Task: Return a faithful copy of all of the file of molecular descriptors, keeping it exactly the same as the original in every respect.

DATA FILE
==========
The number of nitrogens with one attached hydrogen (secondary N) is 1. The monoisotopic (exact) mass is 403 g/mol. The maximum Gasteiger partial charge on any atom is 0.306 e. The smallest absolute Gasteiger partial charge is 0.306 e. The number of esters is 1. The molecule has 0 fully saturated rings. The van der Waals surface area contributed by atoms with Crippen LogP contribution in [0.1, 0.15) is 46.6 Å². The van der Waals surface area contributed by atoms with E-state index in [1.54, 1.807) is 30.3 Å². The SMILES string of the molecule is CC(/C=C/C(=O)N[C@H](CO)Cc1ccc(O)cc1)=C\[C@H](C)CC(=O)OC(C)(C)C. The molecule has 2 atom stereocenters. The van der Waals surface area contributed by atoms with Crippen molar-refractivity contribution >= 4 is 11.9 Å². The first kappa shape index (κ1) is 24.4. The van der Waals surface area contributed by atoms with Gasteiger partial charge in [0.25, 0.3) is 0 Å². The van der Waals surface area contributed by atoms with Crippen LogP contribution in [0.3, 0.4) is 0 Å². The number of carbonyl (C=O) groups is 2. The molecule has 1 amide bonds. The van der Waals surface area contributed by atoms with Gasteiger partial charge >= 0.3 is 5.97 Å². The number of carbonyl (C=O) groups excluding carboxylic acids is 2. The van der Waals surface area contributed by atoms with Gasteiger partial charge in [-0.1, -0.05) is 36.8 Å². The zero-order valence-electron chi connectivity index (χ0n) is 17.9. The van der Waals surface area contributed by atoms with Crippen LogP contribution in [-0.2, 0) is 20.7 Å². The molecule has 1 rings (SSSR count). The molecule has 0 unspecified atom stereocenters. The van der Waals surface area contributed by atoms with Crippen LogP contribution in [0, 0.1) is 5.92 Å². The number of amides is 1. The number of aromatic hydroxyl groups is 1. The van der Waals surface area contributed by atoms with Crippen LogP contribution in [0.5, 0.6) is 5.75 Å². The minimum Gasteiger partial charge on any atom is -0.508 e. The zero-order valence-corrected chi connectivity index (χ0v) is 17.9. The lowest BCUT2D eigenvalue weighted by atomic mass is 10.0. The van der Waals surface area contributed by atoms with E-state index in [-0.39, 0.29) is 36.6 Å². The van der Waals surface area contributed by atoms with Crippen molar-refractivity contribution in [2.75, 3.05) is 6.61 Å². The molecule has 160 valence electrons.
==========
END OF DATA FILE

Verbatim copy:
The number of nitrogens with one attached hydrogen (secondary N) is 1. The monoisotopic (exact) mass is 403 g/mol. The maximum Gasteiger partial charge on any atom is 0.306 e. The smallest absolute Gasteiger partial charge is 0.306 e. The number of esters is 1. The molecule has 0 fully saturated rings. The van der Waals surface area contributed by atoms with Crippen LogP contribution in [0.1, 0.15) is 46.6 Å². The van der Waals surface area contributed by atoms with E-state index in [1.54, 1.807) is 30.3 Å². The SMILES string of the molecule is CC(/C=C/C(=O)N[C@H](CO)Cc1ccc(O)cc1)=C\[C@H](C)CC(=O)OC(C)(C)C. The molecule has 2 atom stereocenters. The van der Waals surface area contributed by atoms with Crippen molar-refractivity contribution >= 4 is 11.9 Å². The first kappa shape index (κ1) is 24.4. The van der Waals surface area contributed by atoms with Gasteiger partial charge in [0.25, 0.3) is 0 Å². The van der Waals surface area contributed by atoms with Crippen LogP contribution in [0.3, 0.4) is 0 Å². The number of carbonyl (C=O) groups is 2. The molecule has 1 amide bonds. The van der Waals surface area contributed by atoms with Gasteiger partial charge >= 0.3 is 5.97 Å². The number of carbonyl (C=O) groups excluding carboxylic acids is 2. The van der Waals surface area contributed by atoms with Gasteiger partial charge in [-0.1, -0.05) is 36.8 Å². The zero-order valence-electron chi connectivity index (χ0n) is 17.9. The van der Waals surface area contributed by atoms with Crippen LogP contribution in [-0.2, 0) is 20.7 Å². The molecule has 1 rings (SSSR count). The molecule has 0 unspecified atom stereocenters. The van der Waals surface area contributed by atoms with Crippen LogP contribution in [0, 0.1) is 5.92 Å². The number of amides is 1. The number of aromatic hydroxyl groups is 1. The van der Waals surface area contributed by atoms with Crippen LogP contribution in [0.5, 0.6) is 5.75 Å². The minimum Gasteiger partial charge on any atom is -0.508 e. The zero-order valence-corrected chi connectivity index (χ0v) is 17.9. The lowest BCUT2D eigenvalue weighted by atomic mass is 10.0. The van der Waals surface area contributed by atoms with E-state index in [-0.39, 0.29) is 36.6 Å². The van der Waals surface area contributed by atoms with Crippen molar-refractivity contribution in [2.75, 3.05) is 6.61 Å². The molecule has 160 valence electrons.